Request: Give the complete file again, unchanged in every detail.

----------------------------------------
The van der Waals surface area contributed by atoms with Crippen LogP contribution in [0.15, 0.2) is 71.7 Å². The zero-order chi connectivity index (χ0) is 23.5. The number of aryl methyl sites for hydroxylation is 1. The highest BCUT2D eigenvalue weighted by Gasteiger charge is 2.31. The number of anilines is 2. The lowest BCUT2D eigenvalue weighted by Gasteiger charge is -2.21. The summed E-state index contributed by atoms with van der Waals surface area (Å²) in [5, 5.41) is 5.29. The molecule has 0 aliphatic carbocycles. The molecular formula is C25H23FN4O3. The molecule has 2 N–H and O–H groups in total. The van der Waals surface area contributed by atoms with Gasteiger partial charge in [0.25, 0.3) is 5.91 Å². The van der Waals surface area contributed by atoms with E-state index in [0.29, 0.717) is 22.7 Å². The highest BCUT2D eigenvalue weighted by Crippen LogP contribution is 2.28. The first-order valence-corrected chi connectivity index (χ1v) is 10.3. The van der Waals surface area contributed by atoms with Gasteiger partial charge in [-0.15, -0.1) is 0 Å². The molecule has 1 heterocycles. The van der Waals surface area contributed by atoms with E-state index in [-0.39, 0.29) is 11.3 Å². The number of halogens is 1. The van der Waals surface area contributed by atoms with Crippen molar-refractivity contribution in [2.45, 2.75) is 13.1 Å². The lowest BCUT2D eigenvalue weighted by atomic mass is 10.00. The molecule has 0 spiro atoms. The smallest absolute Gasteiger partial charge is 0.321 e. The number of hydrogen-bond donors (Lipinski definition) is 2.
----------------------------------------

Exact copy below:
The van der Waals surface area contributed by atoms with Crippen LogP contribution in [0.15, 0.2) is 71.7 Å². The zero-order chi connectivity index (χ0) is 23.5. The number of aryl methyl sites for hydroxylation is 1. The highest BCUT2D eigenvalue weighted by Gasteiger charge is 2.31. The number of anilines is 2. The lowest BCUT2D eigenvalue weighted by Gasteiger charge is -2.21. The summed E-state index contributed by atoms with van der Waals surface area (Å²) in [5, 5.41) is 5.29. The molecule has 0 aliphatic carbocycles. The molecular formula is C25H23FN4O3. The molecule has 2 N–H and O–H groups in total. The van der Waals surface area contributed by atoms with Gasteiger partial charge in [0.25, 0.3) is 5.91 Å². The van der Waals surface area contributed by atoms with E-state index in [0.29, 0.717) is 22.7 Å². The highest BCUT2D eigenvalue weighted by Crippen LogP contribution is 2.28. The first-order valence-corrected chi connectivity index (χ1v) is 10.3. The van der Waals surface area contributed by atoms with Gasteiger partial charge in [-0.15, -0.1) is 0 Å². The molecule has 1 heterocycles. The van der Waals surface area contributed by atoms with E-state index in [-0.39, 0.29) is 11.3 Å². The number of halogens is 1. The van der Waals surface area contributed by atoms with Crippen molar-refractivity contribution in [2.45, 2.75) is 13.1 Å². The lowest BCUT2D eigenvalue weighted by atomic mass is 10.00. The molecule has 0 spiro atoms. The smallest absolute Gasteiger partial charge is 0.321 e. The number of hydrogen-bond donors (Lipinski definition) is 2.